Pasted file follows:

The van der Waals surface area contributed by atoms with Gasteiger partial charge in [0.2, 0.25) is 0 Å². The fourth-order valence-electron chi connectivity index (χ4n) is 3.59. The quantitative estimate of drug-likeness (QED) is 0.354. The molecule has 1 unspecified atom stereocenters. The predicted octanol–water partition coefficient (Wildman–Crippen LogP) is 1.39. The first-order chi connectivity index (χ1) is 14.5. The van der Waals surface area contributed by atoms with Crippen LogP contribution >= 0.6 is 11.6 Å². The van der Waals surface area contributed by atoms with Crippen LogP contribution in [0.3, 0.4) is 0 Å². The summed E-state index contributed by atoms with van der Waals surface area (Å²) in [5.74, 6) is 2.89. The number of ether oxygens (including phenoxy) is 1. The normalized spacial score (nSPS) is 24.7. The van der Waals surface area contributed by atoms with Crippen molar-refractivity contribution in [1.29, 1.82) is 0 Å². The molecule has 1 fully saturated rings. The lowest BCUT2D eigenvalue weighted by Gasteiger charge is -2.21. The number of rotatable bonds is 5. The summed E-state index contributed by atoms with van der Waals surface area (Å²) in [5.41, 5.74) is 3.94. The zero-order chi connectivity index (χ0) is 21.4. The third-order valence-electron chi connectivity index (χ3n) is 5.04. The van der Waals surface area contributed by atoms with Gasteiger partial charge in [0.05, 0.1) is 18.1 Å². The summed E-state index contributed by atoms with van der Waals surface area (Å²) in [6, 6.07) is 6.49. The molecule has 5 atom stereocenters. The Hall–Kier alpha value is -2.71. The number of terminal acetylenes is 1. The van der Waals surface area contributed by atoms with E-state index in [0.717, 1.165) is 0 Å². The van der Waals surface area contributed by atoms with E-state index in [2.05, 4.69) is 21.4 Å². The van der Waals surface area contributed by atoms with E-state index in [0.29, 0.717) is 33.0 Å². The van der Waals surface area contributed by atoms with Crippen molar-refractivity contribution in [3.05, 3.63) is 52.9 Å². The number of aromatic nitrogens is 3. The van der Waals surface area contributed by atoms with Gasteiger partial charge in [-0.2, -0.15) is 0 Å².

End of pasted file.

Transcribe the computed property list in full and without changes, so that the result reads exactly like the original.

The van der Waals surface area contributed by atoms with Gasteiger partial charge in [0.2, 0.25) is 0 Å². The fourth-order valence-electron chi connectivity index (χ4n) is 3.59. The quantitative estimate of drug-likeness (QED) is 0.354. The molecule has 1 unspecified atom stereocenters. The predicted octanol–water partition coefficient (Wildman–Crippen LogP) is 1.39. The first-order chi connectivity index (χ1) is 14.5. The van der Waals surface area contributed by atoms with Crippen LogP contribution >= 0.6 is 11.6 Å². The van der Waals surface area contributed by atoms with Crippen LogP contribution in [0.3, 0.4) is 0 Å². The summed E-state index contributed by atoms with van der Waals surface area (Å²) in [5.74, 6) is 2.89. The number of ether oxygens (including phenoxy) is 1. The normalized spacial score (nSPS) is 24.7. The van der Waals surface area contributed by atoms with Crippen molar-refractivity contribution in [1.29, 1.82) is 0 Å². The molecule has 1 fully saturated rings. The lowest BCUT2D eigenvalue weighted by Gasteiger charge is -2.21. The number of rotatable bonds is 5. The summed E-state index contributed by atoms with van der Waals surface area (Å²) in [5.41, 5.74) is 3.94. The zero-order chi connectivity index (χ0) is 21.4. The third-order valence-electron chi connectivity index (χ3n) is 5.04. The van der Waals surface area contributed by atoms with Gasteiger partial charge in [0.05, 0.1) is 18.1 Å². The summed E-state index contributed by atoms with van der Waals surface area (Å²) in [6, 6.07) is 6.49. The molecule has 5 atom stereocenters. The Hall–Kier alpha value is -2.71. The number of terminal acetylenes is 1. The van der Waals surface area contributed by atoms with E-state index in [0.717, 1.165) is 0 Å². The van der Waals surface area contributed by atoms with E-state index in [2.05, 4.69) is 21.4 Å². The van der Waals surface area contributed by atoms with E-state index in [0.29, 0.717) is 33.0 Å². The van der Waals surface area contributed by atoms with Crippen molar-refractivity contribution in [3.05, 3.63) is 52.9 Å². The number of aromatic nitrogens is 3. The van der Waals surface area contributed by atoms with Gasteiger partial charge in [-0.2, -0.15) is 0 Å².